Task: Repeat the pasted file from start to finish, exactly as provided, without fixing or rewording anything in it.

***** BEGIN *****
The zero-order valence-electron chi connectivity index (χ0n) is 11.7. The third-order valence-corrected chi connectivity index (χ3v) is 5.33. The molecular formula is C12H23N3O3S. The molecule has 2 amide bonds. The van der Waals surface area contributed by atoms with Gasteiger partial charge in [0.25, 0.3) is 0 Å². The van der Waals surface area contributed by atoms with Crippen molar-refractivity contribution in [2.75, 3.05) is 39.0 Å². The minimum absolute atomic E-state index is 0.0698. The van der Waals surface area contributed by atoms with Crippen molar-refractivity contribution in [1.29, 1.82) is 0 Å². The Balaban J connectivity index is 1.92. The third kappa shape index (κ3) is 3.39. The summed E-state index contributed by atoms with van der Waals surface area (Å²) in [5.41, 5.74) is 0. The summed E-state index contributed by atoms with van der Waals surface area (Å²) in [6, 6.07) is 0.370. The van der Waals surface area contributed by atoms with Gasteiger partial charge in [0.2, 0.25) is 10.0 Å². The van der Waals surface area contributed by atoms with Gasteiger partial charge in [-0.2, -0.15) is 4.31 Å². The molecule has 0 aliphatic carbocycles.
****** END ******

The zero-order valence-electron chi connectivity index (χ0n) is 11.7. The third-order valence-corrected chi connectivity index (χ3v) is 5.33. The molecular formula is C12H23N3O3S. The molecule has 2 amide bonds. The van der Waals surface area contributed by atoms with Gasteiger partial charge in [0.25, 0.3) is 0 Å². The van der Waals surface area contributed by atoms with Crippen molar-refractivity contribution in [2.75, 3.05) is 39.0 Å². The minimum absolute atomic E-state index is 0.0698. The van der Waals surface area contributed by atoms with Crippen molar-refractivity contribution in [1.29, 1.82) is 0 Å². The Balaban J connectivity index is 1.92. The third kappa shape index (κ3) is 3.39. The summed E-state index contributed by atoms with van der Waals surface area (Å²) in [5.41, 5.74) is 0. The summed E-state index contributed by atoms with van der Waals surface area (Å²) in [6, 6.07) is 0.370. The van der Waals surface area contributed by atoms with Gasteiger partial charge in [0.2, 0.25) is 10.0 Å². The van der Waals surface area contributed by atoms with Gasteiger partial charge in [-0.2, -0.15) is 4.31 Å². The molecule has 0 aliphatic carbocycles.